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AVCHD Format Discussion
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Old March 13th, 2010, 05:18 PM   #1
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Join Date: Aug 2009
Location: Hartford, VT
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AVCHD, .MTS, ProRes 422, Color 1.5, DVD output for feature film, workflow

Hi there,

(I am not sure which sub forum to post this questions, so I am placing this post on two of them)

Few questions about what is the best workflow you can recommend me on my situation:

I have a Panasonic HMC-150 that makes .MTS files and it is set to 1080p30p. I have two scenarios on which I will be working on:

A - I will be shooting my own short movie and I plan on sending it to film festivals.

B - I am collaborating on a feature film and I taped a rehearsal with my camera already.


I have Final Cut Studio and when I went to play, edit and compress my files; neither application (Final Cut Pro, Color or Compressor) recognized my files. I couldn't even play them from my Finder. So, I did some research and found out VLC could play those files. I downloaded and the play problem was solved. But still, I couldn't edit my files! So, did more research and found out neoscene can convert my files. I didn't want to spend any more money, so LUCKILY, I had Adobe Media Encoder on my Mac since it came with the Production suite. So, I was able to convert my .MTS files on to MP4 files.

Here it is how I am converting them:

I add to the queue my .MTS file, next column is called 'Format' and is set to H.264 and the next column called 'Preset' is set to HDTV 1080p 29.97 High Quality.

As an example, I converted a 15 seconds file called 00002.MTS (54.1MB) onto an .MP4 that came out at 83.1MB

I am going to be using the Final Cut Studio suite to edit these clips. Planing on Color correcting them with Color 1.5.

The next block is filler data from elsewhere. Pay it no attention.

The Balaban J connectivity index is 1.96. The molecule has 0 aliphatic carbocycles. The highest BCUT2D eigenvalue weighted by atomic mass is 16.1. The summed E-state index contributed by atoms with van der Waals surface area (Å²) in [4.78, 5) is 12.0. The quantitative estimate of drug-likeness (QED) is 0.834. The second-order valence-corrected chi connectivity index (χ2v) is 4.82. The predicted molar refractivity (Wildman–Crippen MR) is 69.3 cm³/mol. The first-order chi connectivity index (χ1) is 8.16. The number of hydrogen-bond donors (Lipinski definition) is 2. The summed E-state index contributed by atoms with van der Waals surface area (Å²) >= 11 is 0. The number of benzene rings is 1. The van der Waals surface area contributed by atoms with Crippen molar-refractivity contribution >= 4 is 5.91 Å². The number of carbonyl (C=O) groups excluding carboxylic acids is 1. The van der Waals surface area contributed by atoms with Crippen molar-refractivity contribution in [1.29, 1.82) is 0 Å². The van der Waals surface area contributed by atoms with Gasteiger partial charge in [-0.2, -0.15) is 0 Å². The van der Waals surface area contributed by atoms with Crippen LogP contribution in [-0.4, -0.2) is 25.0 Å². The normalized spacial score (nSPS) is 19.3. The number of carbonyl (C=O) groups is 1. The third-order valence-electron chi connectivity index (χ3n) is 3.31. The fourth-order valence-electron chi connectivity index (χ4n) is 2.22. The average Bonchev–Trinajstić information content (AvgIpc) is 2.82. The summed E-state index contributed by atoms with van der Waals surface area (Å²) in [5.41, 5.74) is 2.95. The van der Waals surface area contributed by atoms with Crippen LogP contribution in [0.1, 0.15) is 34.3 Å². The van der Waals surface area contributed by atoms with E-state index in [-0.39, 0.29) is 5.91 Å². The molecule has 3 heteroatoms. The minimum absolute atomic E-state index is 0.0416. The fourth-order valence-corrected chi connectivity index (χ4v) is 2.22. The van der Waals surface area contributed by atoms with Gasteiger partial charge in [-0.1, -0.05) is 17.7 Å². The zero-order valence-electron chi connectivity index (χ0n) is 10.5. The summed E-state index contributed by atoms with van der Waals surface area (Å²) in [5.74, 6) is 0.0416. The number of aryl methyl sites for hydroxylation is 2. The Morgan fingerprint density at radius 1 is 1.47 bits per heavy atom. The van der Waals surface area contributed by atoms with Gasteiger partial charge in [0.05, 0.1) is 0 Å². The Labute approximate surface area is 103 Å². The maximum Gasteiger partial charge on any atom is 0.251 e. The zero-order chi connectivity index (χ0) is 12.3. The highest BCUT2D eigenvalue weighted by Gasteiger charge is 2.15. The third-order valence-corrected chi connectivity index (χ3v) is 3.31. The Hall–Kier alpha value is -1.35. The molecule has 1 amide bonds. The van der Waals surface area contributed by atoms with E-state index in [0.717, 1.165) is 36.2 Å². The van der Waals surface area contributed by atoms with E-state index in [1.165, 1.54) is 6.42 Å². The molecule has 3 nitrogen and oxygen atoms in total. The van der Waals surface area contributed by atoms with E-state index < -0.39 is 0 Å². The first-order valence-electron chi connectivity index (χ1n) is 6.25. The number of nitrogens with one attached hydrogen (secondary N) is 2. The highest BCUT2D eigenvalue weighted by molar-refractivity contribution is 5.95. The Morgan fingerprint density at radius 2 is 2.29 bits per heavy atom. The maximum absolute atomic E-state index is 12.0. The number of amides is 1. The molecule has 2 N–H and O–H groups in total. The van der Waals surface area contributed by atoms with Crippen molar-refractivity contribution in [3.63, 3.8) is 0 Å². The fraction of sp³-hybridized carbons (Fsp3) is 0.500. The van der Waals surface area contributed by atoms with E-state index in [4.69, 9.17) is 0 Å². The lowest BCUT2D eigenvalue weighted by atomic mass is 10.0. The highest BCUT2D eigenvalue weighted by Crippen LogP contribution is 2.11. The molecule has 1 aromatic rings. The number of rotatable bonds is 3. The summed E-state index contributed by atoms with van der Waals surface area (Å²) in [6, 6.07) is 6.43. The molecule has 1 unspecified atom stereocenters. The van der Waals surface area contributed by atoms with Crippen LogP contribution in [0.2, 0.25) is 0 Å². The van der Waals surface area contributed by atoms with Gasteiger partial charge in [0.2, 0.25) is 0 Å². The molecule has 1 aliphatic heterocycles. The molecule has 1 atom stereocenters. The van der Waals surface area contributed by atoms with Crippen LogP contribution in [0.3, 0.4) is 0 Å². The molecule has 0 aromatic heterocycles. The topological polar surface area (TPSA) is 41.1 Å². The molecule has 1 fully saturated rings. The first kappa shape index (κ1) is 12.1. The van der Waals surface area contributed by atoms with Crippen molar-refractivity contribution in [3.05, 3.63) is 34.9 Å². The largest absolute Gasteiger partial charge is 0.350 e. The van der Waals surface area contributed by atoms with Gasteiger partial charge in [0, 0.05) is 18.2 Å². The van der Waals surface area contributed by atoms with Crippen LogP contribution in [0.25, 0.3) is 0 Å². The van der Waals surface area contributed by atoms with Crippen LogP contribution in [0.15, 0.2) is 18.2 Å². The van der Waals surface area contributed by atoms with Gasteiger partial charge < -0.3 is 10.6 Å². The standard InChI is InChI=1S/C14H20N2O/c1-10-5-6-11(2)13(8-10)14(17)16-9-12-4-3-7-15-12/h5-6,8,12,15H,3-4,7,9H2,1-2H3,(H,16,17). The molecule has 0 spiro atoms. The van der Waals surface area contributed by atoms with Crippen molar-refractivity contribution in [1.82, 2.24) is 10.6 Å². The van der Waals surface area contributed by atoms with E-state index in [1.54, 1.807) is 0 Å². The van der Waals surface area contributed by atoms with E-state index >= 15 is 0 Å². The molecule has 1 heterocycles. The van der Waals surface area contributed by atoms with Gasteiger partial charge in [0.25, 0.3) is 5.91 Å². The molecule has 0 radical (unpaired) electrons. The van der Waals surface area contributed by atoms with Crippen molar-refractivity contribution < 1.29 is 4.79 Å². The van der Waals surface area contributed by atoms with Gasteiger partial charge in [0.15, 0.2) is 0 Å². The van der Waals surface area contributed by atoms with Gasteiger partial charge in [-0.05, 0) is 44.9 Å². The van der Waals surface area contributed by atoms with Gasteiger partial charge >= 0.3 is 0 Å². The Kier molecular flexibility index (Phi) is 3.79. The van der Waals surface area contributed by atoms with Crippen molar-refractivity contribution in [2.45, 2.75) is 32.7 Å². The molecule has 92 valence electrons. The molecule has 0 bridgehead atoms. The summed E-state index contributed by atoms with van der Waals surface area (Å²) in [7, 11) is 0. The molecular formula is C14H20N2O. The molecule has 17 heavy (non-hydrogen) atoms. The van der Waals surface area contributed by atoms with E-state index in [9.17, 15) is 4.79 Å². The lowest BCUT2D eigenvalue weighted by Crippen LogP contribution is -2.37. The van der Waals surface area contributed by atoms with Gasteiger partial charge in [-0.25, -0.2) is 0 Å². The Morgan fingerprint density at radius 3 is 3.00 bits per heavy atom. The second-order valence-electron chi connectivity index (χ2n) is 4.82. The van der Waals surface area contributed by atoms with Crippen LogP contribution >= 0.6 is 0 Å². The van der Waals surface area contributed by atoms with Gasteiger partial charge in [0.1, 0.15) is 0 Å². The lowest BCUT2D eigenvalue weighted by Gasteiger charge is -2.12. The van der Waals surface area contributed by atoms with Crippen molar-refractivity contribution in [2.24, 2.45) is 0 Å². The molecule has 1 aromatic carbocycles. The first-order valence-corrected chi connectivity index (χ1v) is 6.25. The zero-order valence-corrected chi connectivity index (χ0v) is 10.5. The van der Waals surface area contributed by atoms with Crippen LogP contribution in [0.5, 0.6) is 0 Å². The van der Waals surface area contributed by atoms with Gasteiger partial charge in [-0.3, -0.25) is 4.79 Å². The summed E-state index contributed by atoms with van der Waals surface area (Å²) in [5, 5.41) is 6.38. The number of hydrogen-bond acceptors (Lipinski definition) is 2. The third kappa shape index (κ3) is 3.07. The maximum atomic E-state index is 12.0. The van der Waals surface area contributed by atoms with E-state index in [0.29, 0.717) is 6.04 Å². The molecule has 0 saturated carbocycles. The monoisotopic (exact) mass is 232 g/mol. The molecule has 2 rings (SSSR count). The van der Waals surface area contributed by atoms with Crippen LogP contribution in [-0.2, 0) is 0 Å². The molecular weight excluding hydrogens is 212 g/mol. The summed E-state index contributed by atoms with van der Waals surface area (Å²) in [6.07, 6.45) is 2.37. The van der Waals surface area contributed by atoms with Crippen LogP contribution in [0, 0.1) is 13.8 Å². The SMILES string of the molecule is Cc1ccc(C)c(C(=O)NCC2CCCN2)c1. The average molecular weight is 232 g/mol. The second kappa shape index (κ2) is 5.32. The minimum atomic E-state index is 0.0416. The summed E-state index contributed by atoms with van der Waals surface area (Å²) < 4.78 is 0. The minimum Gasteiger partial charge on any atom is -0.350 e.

Compressor can open those .MP4 files and can convert them to any format supported format they have.


My questions are:

Should I convert them to something else? I just work them the way they are (MP4)?

If work them as MP4, problem solved.

If convert them to a different format:

1) To which one? Why?

I did more research and read somewhere that Apple ProRes 422 is a very good format.

So, I tried it and converted my example file (15 seconds long) to 'Apple ProRes 422 for Progressive material (High Quality)' and got a file of 551.1MB and to 'Apple ProRes 422 for Progressive material' and got another file of 354.8MB.

The files I am working with at this moment are the ones I taped as the camera guy (I am actually going to be helping the DP in the film) and they are 5 files of almost 20 minutes each. The thing is, the director of the movie asked me to give her the files with only color correction (which I can do with Color 1.5), but she wants them that long without any 'cuts' on a DVD.

One of the things I do not understand well is this: When I covert the .MP4 (or .MTS) files to ProRes 422 (correct me if I am wrong, but I understand ProRes is a format midway between uncompressed and compressed video), I am blowing up the information lost in the compressed file, in other words is like the software makes up all the information that is not there based on averages. Like the information lost on a .JPG files when it's compressed from a RAW file.

2) So, blowing up the file (converting it to ProRes) does really makes a difference when you are editing it in either Color or Final Cut Pro? Or not, since these files where originally created as .MTS files? Should I just work with the .MP4 files instead?

3) In this case and for future references, which format should I use from Compressor (Ver. 3.5.1)?:

Apple > Formats > QuickTime > Apple ProRes 422 [Apple ProRess 422 with audio pass-through. Settings based off the source resolution and frame-rate.]
or
Apple > Formats > QuickTime > Apple ProRes 422 (HQ) [Apple ProRess 422 with audio pass-through. Settings based off the source resolution and frame-rate.]

or
Apple > Other Workflows > Apple Codecs > Apple ProRes 422 for Interlaced material [Apple ProRess 422 10-bit video with audio pass-through. Settings based off the source resolution and frame-rate.]
or
Apple > Other Workflows > Apple Codecs > Apple ProRes 422 for Interlaced material (High Quality) [Apple ProRess 422 10-bit video with audio pass-through. Settings based off the source resolution and frame-rate.]
or
Apple > Other Workflows > Apple Codecs > Apple ProRes 422 for Progressive material [Apple ProRess 422 10-bit video with audio pass-through. Settings based off the source resolution and frame-rate.]
or
Apple > Other Workflows > Apple Codecs > Apple ProRes 422 for Progressive material (High Quality) [Apple ProRess 422 10-bit video with audio pass-through. Settings based off the source resolution and frame-rate.]

Hey, I just want to thank you very much before hand for you time and look forward to get some advice from you.

THANK YOU!!

Ben Tolosa
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